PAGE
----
Passive cation permeability of turtle colon: Evidence for a negative interaction between intracellular sodium and apical sodium permeability

K. L. Kirk, D. C. Dawson

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12 Citations (Scopus)

Abstract

The role of intracellular sodium in the regulation of apical sodium permeability was investigated in an electrically 'tight' epithelium, the turtle colon. In the presence of low mucosal sodium (3 mM) and serosal ouabain, an inhibitor of the basolateral sodium pump, the apical membrane retained a substantial amiloride-sensitive, sodium conductance and the basolateral membrane exhibited a barium-sensitive potassium conductance in parallel with a significant sodium (and lithium) conductance. In the presence of a high mucosal sodium concentration (114 mM), however, inhibition of active sodium absorption by ouabain led to a disappearance of the amiloride-sensitive, transepithelial conductance that was due, at least in part, to a virtual abolition of the apical sodium permeability. Two lines of evidence indicate that this permeability decrease was dependent upon an increase in intracellular sodium content. First, raising the mucosal sodium concentration from 3-114 mM in the presence of ouabain reversibly inhibited the amiloride-sensitive conductance. The time course of the decline in conductance paralleled the apparent intracellular accumulation of sodium in exchange for potassium, which was monitored as a transient deflection in the amiloride-sensitive, short-circuit current. Second, the inhibitory effect of mucosal sodium-addition was markedly attenuated by serosal barium, which prevented the accumulation of sodium by blocking the electrically coupled, basolateral potassium exit. These results support the notion of a 'negative feedback' effect of intracellular sodium on the apical sodium permeability.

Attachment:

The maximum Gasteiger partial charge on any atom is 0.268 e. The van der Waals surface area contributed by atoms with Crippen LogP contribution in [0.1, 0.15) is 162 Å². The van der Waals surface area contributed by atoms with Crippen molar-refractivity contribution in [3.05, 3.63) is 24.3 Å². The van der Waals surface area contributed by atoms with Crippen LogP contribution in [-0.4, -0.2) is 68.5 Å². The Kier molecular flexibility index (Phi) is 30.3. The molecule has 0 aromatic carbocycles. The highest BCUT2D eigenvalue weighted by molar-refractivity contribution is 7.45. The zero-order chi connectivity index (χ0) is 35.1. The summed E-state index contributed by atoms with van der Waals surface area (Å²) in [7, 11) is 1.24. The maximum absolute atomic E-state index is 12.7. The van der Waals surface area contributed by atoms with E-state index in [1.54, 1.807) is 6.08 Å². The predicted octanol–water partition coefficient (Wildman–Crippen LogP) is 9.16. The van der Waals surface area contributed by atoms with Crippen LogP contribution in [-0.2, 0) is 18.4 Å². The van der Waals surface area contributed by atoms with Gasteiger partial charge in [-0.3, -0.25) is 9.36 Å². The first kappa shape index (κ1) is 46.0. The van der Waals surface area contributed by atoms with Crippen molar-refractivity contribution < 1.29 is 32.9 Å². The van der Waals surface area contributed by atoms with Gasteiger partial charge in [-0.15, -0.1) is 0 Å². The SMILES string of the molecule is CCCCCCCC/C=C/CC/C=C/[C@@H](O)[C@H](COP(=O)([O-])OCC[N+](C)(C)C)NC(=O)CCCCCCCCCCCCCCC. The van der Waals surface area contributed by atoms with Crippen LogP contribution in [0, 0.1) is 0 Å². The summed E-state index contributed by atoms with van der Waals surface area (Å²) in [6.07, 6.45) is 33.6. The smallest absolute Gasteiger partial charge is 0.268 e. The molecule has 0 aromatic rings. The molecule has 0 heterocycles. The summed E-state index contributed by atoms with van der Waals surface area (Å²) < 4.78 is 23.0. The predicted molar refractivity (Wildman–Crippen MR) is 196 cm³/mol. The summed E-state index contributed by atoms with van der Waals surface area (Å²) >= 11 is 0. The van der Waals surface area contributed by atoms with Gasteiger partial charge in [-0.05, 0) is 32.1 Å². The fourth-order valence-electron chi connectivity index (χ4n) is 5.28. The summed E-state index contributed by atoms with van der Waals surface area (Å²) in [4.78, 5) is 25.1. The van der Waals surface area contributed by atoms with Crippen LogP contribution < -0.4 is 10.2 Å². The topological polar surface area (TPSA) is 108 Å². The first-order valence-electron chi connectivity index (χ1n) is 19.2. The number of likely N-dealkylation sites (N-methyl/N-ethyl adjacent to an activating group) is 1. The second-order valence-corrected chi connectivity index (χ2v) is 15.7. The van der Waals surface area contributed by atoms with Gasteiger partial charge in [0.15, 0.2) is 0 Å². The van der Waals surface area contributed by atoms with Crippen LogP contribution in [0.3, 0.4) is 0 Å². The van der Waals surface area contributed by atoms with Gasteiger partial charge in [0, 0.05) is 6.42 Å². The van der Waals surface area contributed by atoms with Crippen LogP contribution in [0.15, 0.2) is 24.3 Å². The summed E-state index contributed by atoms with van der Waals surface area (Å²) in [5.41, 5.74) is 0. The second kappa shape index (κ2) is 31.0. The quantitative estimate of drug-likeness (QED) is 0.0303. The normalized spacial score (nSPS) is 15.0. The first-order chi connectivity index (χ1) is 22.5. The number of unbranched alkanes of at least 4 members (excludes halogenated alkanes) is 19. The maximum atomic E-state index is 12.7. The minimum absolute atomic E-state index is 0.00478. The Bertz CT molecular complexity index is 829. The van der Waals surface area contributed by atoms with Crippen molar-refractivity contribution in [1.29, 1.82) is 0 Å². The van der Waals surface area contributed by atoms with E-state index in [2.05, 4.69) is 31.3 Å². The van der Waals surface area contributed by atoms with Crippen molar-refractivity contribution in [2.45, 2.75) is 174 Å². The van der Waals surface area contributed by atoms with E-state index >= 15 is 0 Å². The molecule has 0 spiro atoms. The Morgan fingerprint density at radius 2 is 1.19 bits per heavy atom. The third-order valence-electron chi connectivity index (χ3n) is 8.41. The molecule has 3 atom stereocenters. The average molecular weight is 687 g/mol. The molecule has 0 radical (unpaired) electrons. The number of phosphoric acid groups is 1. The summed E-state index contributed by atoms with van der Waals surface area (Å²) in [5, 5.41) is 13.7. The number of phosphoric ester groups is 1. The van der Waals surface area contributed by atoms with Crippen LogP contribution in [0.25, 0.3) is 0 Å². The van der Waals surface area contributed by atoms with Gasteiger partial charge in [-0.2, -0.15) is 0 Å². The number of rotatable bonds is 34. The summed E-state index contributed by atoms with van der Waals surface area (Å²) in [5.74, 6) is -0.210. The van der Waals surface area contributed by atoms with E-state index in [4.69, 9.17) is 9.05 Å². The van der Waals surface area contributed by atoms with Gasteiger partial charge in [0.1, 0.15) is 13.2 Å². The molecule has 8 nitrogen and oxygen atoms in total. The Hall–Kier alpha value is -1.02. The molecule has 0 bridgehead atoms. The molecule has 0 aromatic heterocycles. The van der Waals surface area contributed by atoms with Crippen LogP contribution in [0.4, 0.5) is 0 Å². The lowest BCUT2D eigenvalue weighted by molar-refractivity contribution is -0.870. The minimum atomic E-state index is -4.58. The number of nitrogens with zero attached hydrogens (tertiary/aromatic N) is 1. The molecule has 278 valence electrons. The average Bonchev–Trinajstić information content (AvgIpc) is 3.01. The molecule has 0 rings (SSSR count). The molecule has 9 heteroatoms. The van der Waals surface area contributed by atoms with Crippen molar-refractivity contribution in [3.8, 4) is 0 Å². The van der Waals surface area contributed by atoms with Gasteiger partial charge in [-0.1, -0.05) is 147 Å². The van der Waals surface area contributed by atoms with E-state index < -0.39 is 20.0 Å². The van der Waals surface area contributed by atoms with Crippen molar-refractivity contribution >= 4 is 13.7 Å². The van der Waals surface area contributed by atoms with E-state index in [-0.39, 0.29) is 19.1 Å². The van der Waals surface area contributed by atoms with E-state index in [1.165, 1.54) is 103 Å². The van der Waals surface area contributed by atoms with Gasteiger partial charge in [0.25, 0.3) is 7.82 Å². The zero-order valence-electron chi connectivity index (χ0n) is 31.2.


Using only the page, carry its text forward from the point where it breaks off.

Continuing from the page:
Original languageEnglish (US)
Pages (from-to)82-89
Number of pages8
JournalPflugers Archiv European Journal of Physiology
Volume403
Issue number1
StatePublished - 1985
Externally publishedYes

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Turtles
Cations
Permeability
Colon
Sodium
Amiloride
Ouabain
Potassium
Barium
Membranes
Sodium-Potassium-Exchanging ATPase
Lithium
Short circuit currents

ASJC Scopus subject areas

  • Physiology

Cite this

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abstract = "The role of intracellular sodium in the regulation of apical sodium permeability was investigated in an electrically 'tight' epithelium, the turtle colon. In the presence of low mucosal sodium (3 mM) and serosal ouabain, an inhibitor of the basolateral sodium pump, the apical membrane retained a substantial amiloride-sensitive, sodium conductance and the basolateral membrane exhibited a barium-sensitive potassium conductance in parallel with a significant sodium (and lithium) conductance. In the presence of a high mucosal sodium concentration (114 mM), however, inhibition of active sodium absorption by ouabain led to a disappearance of the amiloride-sensitive, transepithelial conductance that was due, at least in part, to a virtual abolition of the apical sodium permeability. Two lines of evidence indicate that this permeability decrease was dependent upon an increase in intracellular sodium content. First, raising the mucosal sodium concentration from 3-114 mM in the presence of ouabain reversibly inhibited the amiloride-sensitive conductance. The time course of the decline in conductance paralleled the apparent intracellular accumulation of sodium in exchange for potassium, which was monitored as a transient deflection in the amiloride-sensitive, short-circuit current. Second, the inhibitory effect of mucosal sodium-addition was markedly attenuated by serosal barium, which prevented the accumulation of sodium by blocking the electrically coupled, basolateral potassium exit. These results support the notion of a 'negative feedback' effect of intracellular sodium on the apical sodium permeability.",
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